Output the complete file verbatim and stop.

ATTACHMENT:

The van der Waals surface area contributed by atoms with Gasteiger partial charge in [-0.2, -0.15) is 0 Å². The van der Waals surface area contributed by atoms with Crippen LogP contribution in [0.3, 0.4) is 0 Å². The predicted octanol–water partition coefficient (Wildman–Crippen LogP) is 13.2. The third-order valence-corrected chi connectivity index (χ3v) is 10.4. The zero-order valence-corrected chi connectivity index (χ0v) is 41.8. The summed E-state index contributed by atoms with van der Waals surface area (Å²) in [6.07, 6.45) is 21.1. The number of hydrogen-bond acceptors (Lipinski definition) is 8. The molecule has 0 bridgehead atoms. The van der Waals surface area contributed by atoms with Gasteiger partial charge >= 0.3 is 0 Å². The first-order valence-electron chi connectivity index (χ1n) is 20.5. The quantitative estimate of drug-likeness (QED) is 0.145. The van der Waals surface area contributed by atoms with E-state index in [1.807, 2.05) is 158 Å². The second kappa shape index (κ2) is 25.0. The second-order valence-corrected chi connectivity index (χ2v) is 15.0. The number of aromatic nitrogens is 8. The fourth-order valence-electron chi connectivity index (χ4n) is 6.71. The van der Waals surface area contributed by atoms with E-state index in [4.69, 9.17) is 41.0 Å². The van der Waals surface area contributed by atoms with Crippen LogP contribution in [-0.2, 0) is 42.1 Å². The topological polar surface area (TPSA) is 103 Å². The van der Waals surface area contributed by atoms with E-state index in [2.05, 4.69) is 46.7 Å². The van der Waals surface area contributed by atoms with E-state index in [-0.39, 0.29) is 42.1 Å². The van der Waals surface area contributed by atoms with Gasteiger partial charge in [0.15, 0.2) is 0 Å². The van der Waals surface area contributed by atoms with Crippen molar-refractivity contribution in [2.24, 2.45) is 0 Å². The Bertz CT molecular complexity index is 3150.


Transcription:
The van der Waals surface area contributed by atoms with Gasteiger partial charge in [-0.2, -0.15) is 0 Å². The van der Waals surface area contributed by atoms with Crippen LogP contribution in [0.3, 0.4) is 0 Å². The predicted octanol–water partition coefficient (Wildman–Crippen LogP) is 13.2. The third-order valence-corrected chi connectivity index (χ3v) is 10.4. The zero-order valence-corrected chi connectivity index (χ0v) is 41.8. The summed E-state index contributed by atoms with van der Waals surface area (Å²) in [6.07, 6.45) is 21.1. The number of hydrogen-bond acceptors (Lipinski definition) is 8. The molecule has 0 bridgehead atoms. The van der Waals surface area contributed by atoms with Gasteiger partial charge >= 0.3 is 0 Å². The first-order valence-electron chi connectivity index (χ1n) is 20.5. The quantitative estimate of drug-likeness (QED) is 0.145. The van der Waals surface area contributed by atoms with E-state index in [1.807, 2.05) is 158 Å². The second kappa shape index (κ2) is 25.0. The second-order valence-corrected chi connectivity index (χ2v) is 15.0. The number of aromatic nitrogens is 8. The fourth-order valence-electron chi connectivity index (χ4n) is 6.71. The van der Waals surface area contributed by atoms with E-state index in [4.69, 9.17) is 41.0 Å². The van der Waals surface area contributed by atoms with Crippen LogP contribution in [-0.2, 0) is 42.1 Å². The topological polar surface area (TPSA) is 103 Å². The van der Waals surface area contributed by atoms with E-state index in [2.05, 4.69) is 46.7 Å². The van der Waals surface area contributed by atoms with E-state index in [-0.39, 0.29) is 42.1 Å². The van der Waals surface area contributed by atoms with Gasteiger partial charge in [0.15, 0.2) is 0 Å². The van der Waals surface area contributed by atoms with Crippen molar-refractivity contribution in [2.24, 2.45) is 0 Å². The Bertz CT molecular complexity index is 3150.